How Ombudsman Helps
There are 28,000 long-term care residents in Orange County. Approximately 14,000 are alone and do not have anyone to advocate on their behalf.
The Council on Aging's Ombudsman Program (Long-term Care Advocate) was created to ensure the rights of residents in long-term care facilities are respected.
Ombudsmen empower and protect residents of skilled nursing homes, board and care homes, and assisted-living facilities. They provide the security of a caring advocate and assert the rights of a resident, particularly when a family member is not present.
As mandated by state and federal law, Ombudsmen will
- Regularly make unannounced visits to Orange County long-term care facilities
- Mediate and attempt to resolve resident's concerns or problems in facilities
- Provide unbiased placement information and referrals to long-term care facilities
- Investigate allegations of abuse and neglect
- Witness the signing of Advanced Health Care Directives in Skilled Nursing Facilities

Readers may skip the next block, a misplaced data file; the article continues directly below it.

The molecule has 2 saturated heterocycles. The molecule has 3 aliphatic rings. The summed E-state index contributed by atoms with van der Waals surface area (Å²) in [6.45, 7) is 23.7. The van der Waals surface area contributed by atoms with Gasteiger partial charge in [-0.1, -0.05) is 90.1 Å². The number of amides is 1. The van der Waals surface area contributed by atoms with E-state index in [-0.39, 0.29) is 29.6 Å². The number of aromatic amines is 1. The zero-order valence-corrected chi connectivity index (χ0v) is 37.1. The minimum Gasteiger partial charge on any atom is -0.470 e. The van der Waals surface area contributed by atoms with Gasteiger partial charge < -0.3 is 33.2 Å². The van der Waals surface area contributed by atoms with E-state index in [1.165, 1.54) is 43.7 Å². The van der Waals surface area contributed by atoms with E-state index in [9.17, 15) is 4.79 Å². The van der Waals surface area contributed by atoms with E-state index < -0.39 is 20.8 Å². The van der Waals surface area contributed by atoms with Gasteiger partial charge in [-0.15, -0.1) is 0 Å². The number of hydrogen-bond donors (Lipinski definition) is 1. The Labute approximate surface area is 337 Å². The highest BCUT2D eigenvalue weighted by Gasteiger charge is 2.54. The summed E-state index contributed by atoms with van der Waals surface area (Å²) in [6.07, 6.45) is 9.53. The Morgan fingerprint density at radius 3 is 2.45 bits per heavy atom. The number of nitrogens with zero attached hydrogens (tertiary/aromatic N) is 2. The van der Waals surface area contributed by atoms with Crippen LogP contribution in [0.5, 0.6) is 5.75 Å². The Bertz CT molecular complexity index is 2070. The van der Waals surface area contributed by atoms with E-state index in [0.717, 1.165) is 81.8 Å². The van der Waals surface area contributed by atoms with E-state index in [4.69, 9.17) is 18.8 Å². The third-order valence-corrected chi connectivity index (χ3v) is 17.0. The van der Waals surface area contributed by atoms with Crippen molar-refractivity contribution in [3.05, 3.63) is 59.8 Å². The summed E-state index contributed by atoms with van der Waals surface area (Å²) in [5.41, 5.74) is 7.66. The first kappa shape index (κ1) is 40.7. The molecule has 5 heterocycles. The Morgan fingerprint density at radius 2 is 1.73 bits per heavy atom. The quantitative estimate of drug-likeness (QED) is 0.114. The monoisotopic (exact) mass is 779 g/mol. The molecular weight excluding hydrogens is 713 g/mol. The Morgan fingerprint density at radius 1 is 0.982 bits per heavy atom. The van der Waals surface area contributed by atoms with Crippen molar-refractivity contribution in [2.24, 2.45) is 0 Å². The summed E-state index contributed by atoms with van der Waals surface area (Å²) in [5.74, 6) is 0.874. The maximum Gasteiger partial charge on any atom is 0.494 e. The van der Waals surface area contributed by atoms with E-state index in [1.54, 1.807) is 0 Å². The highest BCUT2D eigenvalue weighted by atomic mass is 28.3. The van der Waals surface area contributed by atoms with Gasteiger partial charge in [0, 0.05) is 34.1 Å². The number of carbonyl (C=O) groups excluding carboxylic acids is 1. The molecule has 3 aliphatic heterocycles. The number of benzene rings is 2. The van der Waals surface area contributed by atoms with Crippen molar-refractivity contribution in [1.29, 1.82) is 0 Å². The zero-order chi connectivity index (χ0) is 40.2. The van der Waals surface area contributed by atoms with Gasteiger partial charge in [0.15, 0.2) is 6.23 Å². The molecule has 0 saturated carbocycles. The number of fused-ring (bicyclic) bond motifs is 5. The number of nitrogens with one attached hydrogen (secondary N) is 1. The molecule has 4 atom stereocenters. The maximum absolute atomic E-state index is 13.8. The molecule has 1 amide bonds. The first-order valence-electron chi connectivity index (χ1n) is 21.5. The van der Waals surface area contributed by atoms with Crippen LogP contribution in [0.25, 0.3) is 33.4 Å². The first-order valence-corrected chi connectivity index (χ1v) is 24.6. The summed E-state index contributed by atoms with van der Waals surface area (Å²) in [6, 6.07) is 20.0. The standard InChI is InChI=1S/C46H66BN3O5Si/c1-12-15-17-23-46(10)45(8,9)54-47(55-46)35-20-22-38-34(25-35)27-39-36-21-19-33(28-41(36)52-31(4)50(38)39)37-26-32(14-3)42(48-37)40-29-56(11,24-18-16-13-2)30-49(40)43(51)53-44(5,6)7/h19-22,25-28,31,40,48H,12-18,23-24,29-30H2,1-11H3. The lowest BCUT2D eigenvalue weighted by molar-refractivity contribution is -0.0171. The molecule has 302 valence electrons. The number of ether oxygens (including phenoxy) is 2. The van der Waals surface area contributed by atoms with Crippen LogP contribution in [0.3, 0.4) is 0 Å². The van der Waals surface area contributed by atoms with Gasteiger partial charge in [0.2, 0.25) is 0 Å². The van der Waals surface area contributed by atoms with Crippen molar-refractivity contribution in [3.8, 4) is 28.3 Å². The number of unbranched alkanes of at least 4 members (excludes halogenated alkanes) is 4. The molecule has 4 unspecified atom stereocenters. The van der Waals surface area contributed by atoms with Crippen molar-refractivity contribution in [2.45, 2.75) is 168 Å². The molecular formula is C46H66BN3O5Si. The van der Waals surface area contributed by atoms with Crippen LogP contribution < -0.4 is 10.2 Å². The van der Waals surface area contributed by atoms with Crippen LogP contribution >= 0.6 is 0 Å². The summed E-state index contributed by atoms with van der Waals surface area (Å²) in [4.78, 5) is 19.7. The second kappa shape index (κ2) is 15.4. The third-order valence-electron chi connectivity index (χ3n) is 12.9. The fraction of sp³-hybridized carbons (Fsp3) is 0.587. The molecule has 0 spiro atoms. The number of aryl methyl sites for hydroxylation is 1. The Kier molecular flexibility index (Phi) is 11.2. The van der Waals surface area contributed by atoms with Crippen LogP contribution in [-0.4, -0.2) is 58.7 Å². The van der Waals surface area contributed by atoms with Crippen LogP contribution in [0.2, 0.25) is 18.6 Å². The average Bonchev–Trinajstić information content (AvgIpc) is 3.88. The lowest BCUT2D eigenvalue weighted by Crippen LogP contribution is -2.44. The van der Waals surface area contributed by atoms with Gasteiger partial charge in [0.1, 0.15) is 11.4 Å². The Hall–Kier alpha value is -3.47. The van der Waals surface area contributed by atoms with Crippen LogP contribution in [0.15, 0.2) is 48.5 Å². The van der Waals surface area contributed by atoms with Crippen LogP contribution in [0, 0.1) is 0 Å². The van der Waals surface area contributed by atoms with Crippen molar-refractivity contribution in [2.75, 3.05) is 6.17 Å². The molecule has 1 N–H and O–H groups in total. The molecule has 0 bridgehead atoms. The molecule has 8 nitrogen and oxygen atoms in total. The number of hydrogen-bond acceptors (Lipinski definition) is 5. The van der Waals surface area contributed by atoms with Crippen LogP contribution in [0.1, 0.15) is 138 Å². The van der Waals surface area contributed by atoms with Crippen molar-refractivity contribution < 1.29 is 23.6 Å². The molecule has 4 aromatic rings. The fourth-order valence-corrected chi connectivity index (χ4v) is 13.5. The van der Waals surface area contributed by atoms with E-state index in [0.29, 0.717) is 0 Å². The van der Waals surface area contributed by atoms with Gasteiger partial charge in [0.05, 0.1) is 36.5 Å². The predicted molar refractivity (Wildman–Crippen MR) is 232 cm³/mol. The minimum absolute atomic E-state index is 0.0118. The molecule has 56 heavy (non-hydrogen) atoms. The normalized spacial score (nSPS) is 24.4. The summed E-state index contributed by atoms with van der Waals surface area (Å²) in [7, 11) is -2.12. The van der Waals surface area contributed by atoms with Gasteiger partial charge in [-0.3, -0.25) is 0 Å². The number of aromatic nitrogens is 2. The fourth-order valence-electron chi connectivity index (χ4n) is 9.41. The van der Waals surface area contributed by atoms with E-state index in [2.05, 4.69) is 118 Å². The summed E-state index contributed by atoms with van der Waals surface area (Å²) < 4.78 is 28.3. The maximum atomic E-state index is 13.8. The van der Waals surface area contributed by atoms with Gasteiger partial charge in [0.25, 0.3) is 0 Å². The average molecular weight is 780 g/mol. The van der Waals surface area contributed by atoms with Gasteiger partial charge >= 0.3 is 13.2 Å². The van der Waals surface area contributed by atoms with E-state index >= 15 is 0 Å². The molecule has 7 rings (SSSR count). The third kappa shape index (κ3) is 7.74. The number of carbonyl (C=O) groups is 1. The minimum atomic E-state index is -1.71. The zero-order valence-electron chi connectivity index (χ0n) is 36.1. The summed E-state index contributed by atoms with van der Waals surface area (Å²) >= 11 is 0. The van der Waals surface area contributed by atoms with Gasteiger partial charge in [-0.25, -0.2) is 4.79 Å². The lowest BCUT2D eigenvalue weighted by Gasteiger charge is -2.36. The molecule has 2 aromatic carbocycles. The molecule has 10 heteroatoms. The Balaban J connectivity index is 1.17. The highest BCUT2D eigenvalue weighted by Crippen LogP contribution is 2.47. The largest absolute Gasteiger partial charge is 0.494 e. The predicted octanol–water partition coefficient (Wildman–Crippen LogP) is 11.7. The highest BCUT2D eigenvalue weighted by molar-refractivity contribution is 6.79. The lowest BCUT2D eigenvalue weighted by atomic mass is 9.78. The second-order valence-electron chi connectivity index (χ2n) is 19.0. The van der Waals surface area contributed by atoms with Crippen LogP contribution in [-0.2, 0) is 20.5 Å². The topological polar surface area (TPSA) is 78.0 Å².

- Report serious facility violations to state licensing agencies.
- Keep all complaints, communications, and investigations confidential unless resident gives permission to release.
All licensed skilled nursing and residential care facilities for the elderly are required by law to prominently display the Ombudsmen Poster listing contact numbers and services. Emergency calls are referred to appropriate resources for immediate action 24 hours a day.
- Educated and trained in the needs, rights, and issues of residents in long-term care facilities
- Well-versed in local and state regulations governing long-term care facilities
- Trained to educate families and the community on issues of long-term care.
Be an advocate. Volunteer or Donate today.